diy rotary encoder

by:Sinowon     2020-03-15
Sorry for not having pictures, I didn\'t decide to do a tutorial on this until I was almost finished.
Overview: The rotary encoder uses two or more sensors to detect the position, direction of rotation, speed, and number of turns of the device.
This special use Hall sensors and magnets.
Waterproof by wrapping the sensor or in another way, this special type can be easily waterproof.
Some of the vehicles used some flavor Hall rotary encoders for the wheel speed sensor and the crankshaft position sensor for the engine, and also for some anemometers.
There are three main types of rotary encoder: 1.
Use a conductive track and brush 2.
Optical, using light and Sensor 3.
Magnetic, using some kind of magnetic sensor and magnetic material such as Hall sensor and magnet.
The actual rotating part can also be magnetized.
The linear encoder is made in a very similar way to the rotary encoder.
I tested the encoder I made with python code on Raspberry pi at speeds up to 1500 RPM.
The link to the code and schematic will be at the end.
The manufacturer specification on the drill I used to test said that the maximum speed is 1500 RPM, the speed I got from the encoder is 1487 RPM, both forward and backward are 1485 RPM.
This may be due to the fact that the battery is not fully charged, or it may be an inherent bad time for Raspberry pi.
Arduino will work better, but I don\'t like the 12 v on the analog pin, haha, oops.
Materials/tools: 1.
Spinning things (
Chuck I use electric drill)2.
Two or More Hall sensors (
Depending on the resolution you want)3. Four magnets (
Depending on the resolution you want)4. Glue 5. Wire (
I used some connectors for my bad servo system)6. Solder 7.
Soldering Iron 8.
Heat Shrink tube for your taste 9, electrical tape or other wire insulation material.
Marking devices, such as marking or scriberStep 1: Mark the equal points around the outside of the rotating part and glue the magnet to these points in the appropriate direction.
It helps to mark the polarity of the magnet.
In my case, every 90 degrees (
0 degrees, 90 degrees, 180 degrees, 270 degrees)
For the resolution of 4/rotation, this is enough for my app, but depending on the resolution you shot, it may vary.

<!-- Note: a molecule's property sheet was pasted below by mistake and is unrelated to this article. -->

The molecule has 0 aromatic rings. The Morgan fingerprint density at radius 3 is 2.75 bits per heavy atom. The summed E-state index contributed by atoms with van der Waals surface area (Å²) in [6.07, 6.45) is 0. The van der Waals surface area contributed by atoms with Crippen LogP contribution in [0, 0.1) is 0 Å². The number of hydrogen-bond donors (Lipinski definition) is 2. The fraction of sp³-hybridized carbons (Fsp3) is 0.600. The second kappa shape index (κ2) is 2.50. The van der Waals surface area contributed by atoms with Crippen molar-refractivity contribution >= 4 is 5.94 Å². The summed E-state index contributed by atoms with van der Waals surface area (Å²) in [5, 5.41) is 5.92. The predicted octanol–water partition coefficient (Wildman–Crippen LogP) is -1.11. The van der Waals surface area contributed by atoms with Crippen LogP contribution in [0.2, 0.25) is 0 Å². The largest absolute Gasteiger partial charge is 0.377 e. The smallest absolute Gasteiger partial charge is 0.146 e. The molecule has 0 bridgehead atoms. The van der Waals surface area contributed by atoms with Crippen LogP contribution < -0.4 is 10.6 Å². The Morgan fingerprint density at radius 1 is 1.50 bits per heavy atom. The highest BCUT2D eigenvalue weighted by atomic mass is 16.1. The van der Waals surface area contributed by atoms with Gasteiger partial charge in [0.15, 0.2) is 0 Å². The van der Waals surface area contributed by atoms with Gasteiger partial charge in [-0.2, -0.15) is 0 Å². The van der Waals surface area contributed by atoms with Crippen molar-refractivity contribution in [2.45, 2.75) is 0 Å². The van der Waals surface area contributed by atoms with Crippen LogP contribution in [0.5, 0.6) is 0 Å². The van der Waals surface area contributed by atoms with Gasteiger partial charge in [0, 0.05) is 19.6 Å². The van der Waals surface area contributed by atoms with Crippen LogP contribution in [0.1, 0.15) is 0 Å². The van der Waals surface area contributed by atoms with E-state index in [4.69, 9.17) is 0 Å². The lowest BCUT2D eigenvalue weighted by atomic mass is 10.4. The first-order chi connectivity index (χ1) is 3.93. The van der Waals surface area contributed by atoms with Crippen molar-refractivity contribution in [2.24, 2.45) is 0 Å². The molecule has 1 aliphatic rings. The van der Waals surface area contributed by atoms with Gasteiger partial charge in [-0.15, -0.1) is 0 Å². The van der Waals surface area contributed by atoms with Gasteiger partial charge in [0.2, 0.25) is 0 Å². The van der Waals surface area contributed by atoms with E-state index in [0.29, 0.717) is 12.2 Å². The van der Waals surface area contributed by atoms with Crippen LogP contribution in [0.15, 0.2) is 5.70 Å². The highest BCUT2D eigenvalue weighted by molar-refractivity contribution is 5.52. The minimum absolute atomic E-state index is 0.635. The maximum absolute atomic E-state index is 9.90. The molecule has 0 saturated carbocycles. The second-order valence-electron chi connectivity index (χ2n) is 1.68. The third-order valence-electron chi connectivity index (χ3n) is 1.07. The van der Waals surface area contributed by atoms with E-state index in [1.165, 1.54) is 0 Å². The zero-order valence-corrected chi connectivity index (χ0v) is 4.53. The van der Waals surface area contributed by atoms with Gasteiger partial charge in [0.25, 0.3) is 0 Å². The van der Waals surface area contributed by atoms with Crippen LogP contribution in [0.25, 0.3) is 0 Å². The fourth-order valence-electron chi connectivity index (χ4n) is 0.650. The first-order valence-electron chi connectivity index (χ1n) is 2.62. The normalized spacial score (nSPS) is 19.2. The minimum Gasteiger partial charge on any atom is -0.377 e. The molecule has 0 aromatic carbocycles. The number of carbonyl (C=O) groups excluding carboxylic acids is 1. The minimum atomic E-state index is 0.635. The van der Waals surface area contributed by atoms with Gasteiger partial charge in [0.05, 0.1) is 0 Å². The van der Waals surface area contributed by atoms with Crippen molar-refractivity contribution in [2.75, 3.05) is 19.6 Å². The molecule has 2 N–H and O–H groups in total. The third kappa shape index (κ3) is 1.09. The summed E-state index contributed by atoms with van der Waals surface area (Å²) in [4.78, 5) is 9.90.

A good way to find out the spacing is :(
360 degrees/number of magnets)
If you go by degrees, or (
Circumference/quantity of magnet)
If you were measured
In my case, the separation of the handle is well spaced for my application, so I don\'t have to measure anything.
Weld the wire to the sensor for insulation and heat shrinkage.
Be careful not to make the sensor too hot, be sure to test it and see if it still works after you\'re done.
The test is easy, just turn on the power and connect the LED to the data cable.
If the LED is opened next to the properly oriented magnet, it is closed when it is pulled (non-latching type)
, Or another pole that applies a magnet (latching type)
Then you can go.
The particular sensor I use is
Lock and connect to the ground (-)when activated.
Mark where the sensor should go.
For this special arrangement, this is at 1/16 times the circumference (0, 1/16th).
The reason for this is that one sensor has to trigger before the other, but to some extent the controller can distinguish between the timing difference between forward and backward.
I tried it initially at 1/8th mar k, but I don\'t know which direction it will go because the time difference is the same.
Before you position properly, it helps to fix the sensor tape down for the time being and then mark it.
You can do 1/8 division and you don\'t have direction sensing, but your resolution will double.
One thing that can be done is to use the second group of two sensors, offset 5/16 division spacing on the other side on the 7/16 th and 1/8 th other sensors can get the resolution of 16 pulses/loops, but I don\'t need such a good determination.
There is a timed demo in the video.
Stick the sensor at the Mark and paste it in place until the glue is cured.
Make sure there is a gap between the magnet and the sensor so that they are not hit and make sure that the sensor is aligned with the magnet in the right direction.
You do it when the glue is dry.
To get a schematic of the Raspberry pi and python code to measure the RPM, direction of rotation, and number of turns in the RPM, go here or here to get the PDF.
The reason I charge for the code is that it took about 4 days to get everything to work, while the rest of the project, including all the documentation, took only about 7 hours (
5 of them are documents)
Also, the $1 is not much, it helps to support larger, more complex projects, in fact, this is the only one I haven\'t charged for yet, and of course, it was released at that time.
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